Educational Transfer – Two lessons from Virtual Worlds

In the field of instructional/curriculum design, the notion of transfer is of obvious importance. One of the earliest inquiries into the subject defined transfer as the “influence of improvement in one mental function upon the efficiency of other functions” (Thorndike and Woodworth 1901b). Practically speaking, it is the ability for a student to learn a skill, process or other knowledge in one setting, then apply that experience favorably to a novel situation.

The assumption that some form of transfer takes place is foundational to every design of formal learning. If a student was not able to apply classroom knowledge outside the classroom, what good is it? If knowledge and skills could only be utilized in the exact context in which they were acquired there would be no method for learning any subject outside of their most authentic practices. Even then, one situation within the practice may not transfer to another. Along these lines, Thorndike and Woodworth (1901a) conclude that:

For [the] functions [tested in this study being] so similar and for cases so favourable for getting better standards and better habits of judging the amount of improvement gotten by training in an allied function is small. Studies of the influence of the training of similar functions in school and in the ordinary course of life, so far as we have made such, show a similar failure to bring large increases of efficiency in allied functions.
Despite this bleak outlook, it seems safe to conclude that transfer does occur within the human mind simply on casual observation alone. The very notion of innovation requires previous knowledge to be applied in new circumstances and whole fields of study, such as engineering, mathematics and other sciences are founded on the application of generalized principles within new situations.  In many respects, the scientific method is a formalization of one particular process of transfer. For other domains and traditional school subjects, however, the process of transferring learning beyond the context of a classroom may be much more ill-defined.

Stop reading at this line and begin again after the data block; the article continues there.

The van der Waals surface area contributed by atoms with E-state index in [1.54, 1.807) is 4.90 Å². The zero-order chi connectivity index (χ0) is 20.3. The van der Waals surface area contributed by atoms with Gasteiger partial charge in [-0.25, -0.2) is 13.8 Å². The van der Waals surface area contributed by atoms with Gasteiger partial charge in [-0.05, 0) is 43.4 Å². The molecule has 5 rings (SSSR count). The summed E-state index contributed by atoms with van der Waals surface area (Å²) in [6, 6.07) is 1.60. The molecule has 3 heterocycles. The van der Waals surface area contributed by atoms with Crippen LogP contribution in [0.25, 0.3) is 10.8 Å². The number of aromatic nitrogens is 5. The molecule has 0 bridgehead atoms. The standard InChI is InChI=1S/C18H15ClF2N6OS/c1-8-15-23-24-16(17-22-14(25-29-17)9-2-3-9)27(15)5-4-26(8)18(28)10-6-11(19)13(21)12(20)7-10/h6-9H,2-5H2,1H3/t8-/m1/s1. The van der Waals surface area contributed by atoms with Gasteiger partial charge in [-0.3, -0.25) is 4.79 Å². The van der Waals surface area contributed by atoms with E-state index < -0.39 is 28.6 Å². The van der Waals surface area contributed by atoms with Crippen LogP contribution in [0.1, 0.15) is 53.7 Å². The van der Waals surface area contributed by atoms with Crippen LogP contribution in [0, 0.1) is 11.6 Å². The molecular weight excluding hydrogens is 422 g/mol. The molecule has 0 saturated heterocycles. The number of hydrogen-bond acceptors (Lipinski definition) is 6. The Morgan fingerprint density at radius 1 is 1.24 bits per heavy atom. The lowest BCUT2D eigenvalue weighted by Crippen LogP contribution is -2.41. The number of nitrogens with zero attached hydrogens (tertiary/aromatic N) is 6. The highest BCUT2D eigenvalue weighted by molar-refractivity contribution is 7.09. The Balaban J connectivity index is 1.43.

Leander and Lovvorn (2006) approach two such school subjects, English and History, with a much more mature version of transfer and the practices around it by defining a set of “Dimensions of Displacement” through the lens of literacy studies. These dimensions include: identity translation, movements and positions of texts, rhythms of circulation and network continuity. Through observing class times of what many educators would assess as active and engaging teaching practices, this rubric seems to show that learning is happening in highly segmented and localized fashions. Translation is not happening past that of student identities. The representations are homogeneous save a few of the teacher’s personal stories. The texts are not moving past predefined curriculum, and the knowledge networks are disconnected. In sharp contrast, parallel observations are made of the same student playing a popular MMORPG, Star Wars Galaxies (LucasArts and Sony Entertainment, 2003).